20 May 2020, 11:00-12:15
Inspired by the ATLAS series of online profiles, this online event, co-organized with the ATLAS Network will feature prominent women in international law. Coming from different professional backgrounds, they will candidly share their experience and advice with the audience through an interactive discussion.
Panelists will reflect on what propelled them to an international career, the challenges they have faced and tackled, and advice for other young professionals on a similar path.
Make sure you have created a Zoom account, if you haven’t yet, please create an account here.
Once you have created the account, please register here.
You will then automatically receive an email with the link to join the Webinar. On the day of the event, you will receive a reminder email, please select the link and you will be connected to the webinar.
If you are not sent to the meeting room but requested to download the app, just download it again (and if it doesn’t open the meeting, just re-click on the link).
Please use the chatbox to ask your questions, the moderator will make a selection of questions at the end of the presentations. There will be no possibility to interact by webcam and microphone in order to avoid connexion issues.
UN Photo by Violaine Martin
Our new Working Paper Towards Transversal Standards to Evaluate the Impact of UN Special Procedures discusses the impact of UN Special Procedures, reviews progress made to measure it, and proposes avenues to improve this assessment.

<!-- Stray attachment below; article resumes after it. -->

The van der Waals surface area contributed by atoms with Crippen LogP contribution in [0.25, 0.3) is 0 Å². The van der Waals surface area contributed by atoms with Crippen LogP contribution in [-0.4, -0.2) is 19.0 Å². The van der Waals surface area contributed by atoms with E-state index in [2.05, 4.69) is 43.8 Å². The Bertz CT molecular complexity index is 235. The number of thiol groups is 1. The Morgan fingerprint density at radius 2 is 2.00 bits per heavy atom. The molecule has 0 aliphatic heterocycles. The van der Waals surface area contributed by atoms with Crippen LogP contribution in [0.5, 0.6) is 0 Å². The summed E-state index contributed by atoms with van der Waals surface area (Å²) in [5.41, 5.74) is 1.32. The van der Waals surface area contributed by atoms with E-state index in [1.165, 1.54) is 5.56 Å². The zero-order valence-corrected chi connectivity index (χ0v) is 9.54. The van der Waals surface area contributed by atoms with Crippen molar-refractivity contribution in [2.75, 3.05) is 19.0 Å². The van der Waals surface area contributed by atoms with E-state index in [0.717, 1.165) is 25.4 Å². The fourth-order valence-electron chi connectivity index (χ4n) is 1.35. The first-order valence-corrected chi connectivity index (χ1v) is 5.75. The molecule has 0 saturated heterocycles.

Support our one-month crowdfunding campaign to raise funds for scholarships for our LLM in IHL and Human Rights and MAS in Transitional Justice.
This online event is co-organized by the Geneva Human Rights Platform, the International Bar Association's Human Rights Institute, the Martin Ennals Award for Human Rights Defenders and the Ordre des Avocats Genève.
This IHL talk aims at shining light on some of the many legal challenges stemming from the resurging violence in Israel and Palestine since May 2021.
This short course, which can be followed in Geneva or online, reviews the origins of international criminal law, its relationship with the international legal order including the UN Security Council and its coexistence with national justice institutions. The scope of international crimes – genocide, crimes against humanity, war crimes and the crime of aggression – is considered alongside initiatives to expand or add to these categories.
This short course, which can be followed in Geneva or online, focuses on the specific issues that arise in times of armed conflict regarding the respect, protection and fulfilment of human rights. It addresses key issues like the applicability of human rights in times of armed conflict; the possibilities of restricting human rights under systems of limitations and derogations; and the extraterritorial application of human rights law.
This research aims at building a common understanding and vision as to how states and the relevant parts of the UN system can provide a concrete and practical framework to address human rights responsibilities of armed non-state actors.
UN Photo / Jean-Marc Ferré
UN PHOTO /Jean Marc Ferre